When a public company does a reverse split to prop up its stock price, the worst thing that can happen is that, rather than stabilizing, the price just heads back toward the pre-split level. That is exactly what has been happening for Spanish Broadcasting System.
It was back on July 12th that SBS did a 1-for-10 reverse split to get its stock price back above the Nasdaq minimum bid of $1.00 and avoid a delisting by the exchange. The stock had closed at $6.24 post reverse-split, compared to $0.66 the previous day, when there were 10 times as many shares.
So far, so good. The stock held for a while above the six bucks level. But Q3 was not a good quarter for stocks in general and radio stocks in particular. As reported recently, the RBR Radio Index turned negative for the year in Q3. Before the end of July SBS was back in penny stock territory, falling below the five buck line to end the month at $4.61.
The decline has accelerated in recent days. SBS ended Q3 at $1.66, down 77% for the year after adjusting for the reverse split.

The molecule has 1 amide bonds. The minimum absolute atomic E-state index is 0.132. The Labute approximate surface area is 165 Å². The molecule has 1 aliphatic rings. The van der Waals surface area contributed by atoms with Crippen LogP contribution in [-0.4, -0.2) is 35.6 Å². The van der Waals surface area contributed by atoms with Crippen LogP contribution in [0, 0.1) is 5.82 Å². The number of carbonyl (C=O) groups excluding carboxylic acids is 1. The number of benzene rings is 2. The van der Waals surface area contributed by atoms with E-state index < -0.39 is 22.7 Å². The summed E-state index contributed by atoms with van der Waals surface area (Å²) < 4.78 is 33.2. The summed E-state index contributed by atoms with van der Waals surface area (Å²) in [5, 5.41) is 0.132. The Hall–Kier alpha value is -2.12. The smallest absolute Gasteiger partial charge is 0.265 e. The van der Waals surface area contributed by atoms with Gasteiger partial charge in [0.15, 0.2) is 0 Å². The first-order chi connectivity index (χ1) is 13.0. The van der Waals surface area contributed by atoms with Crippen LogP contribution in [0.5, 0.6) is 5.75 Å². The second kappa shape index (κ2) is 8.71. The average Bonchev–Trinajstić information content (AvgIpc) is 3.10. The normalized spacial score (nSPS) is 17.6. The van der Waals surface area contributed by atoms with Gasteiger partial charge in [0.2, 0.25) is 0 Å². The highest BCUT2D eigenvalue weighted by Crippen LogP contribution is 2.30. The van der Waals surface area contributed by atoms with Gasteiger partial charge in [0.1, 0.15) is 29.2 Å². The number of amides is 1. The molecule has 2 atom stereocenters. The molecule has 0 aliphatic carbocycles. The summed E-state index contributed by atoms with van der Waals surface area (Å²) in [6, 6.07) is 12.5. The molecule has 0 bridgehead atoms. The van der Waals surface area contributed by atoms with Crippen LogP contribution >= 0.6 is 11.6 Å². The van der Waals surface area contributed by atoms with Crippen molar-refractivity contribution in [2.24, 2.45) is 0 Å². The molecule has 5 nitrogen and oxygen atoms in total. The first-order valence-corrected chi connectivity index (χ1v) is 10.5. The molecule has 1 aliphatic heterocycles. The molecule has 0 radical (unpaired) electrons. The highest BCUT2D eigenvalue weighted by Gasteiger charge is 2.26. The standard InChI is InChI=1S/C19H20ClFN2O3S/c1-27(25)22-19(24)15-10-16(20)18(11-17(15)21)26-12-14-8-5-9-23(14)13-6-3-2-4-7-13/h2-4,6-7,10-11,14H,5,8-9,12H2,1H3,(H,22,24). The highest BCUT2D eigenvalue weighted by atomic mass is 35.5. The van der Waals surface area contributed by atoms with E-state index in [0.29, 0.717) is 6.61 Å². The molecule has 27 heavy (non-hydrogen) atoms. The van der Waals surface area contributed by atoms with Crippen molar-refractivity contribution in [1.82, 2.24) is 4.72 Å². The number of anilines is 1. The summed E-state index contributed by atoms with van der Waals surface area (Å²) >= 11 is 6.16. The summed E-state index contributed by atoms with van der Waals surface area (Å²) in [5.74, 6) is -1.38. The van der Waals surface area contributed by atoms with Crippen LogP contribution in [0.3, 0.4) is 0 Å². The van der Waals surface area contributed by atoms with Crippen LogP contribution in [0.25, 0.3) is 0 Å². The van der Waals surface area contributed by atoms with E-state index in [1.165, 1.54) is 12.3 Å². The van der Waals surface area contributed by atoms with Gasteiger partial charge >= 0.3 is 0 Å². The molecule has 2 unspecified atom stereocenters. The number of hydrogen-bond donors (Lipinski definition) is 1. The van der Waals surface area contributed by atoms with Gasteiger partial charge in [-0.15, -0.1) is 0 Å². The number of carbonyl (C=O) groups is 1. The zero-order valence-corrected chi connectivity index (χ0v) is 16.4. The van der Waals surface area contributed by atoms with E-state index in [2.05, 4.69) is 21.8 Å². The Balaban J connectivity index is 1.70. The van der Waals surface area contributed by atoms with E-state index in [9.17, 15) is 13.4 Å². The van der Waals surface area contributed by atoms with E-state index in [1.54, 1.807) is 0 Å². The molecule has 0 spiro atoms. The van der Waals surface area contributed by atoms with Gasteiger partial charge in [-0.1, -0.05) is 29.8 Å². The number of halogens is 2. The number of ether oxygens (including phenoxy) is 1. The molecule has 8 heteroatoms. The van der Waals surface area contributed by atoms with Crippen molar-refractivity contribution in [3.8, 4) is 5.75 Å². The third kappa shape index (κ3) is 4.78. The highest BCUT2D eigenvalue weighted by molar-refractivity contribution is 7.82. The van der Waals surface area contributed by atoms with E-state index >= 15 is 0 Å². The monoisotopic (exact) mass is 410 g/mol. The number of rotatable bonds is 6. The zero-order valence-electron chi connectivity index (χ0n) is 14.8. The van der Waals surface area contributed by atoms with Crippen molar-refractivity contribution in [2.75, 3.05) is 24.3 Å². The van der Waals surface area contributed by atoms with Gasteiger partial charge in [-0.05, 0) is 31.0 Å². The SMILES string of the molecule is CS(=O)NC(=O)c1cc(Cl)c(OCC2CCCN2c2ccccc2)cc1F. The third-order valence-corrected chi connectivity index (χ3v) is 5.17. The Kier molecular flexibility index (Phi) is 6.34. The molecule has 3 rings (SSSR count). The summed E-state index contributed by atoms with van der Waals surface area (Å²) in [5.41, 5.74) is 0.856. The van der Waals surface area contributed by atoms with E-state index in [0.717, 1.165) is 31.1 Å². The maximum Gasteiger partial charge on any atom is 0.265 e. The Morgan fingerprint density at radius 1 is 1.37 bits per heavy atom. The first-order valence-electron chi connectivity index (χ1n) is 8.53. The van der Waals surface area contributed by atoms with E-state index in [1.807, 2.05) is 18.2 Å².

The stock closed Friday (10/7) at $1.19, down nine cents for the day – and putting it within spare change of the Nasdaq minimum. Should the stock, which trades as SBSA, fall back below a buck, though, it would take many months for it to again face delisting.
To be sure, shareholders have taken notice. Attiva Capital in August called for CEO Raul Alarcon (pictured) to split SBS in two and find a deep-pockets media partner to buy a majority stake in the Mega TV business. There has been no public response from Alarcon, who has absolute control of SBS via his super-voting Class B shares. But the value of his shares has plunged this year, along with those held by Class A shareholders.
The chart below is adjusted to reflect the 1-for-10 split.
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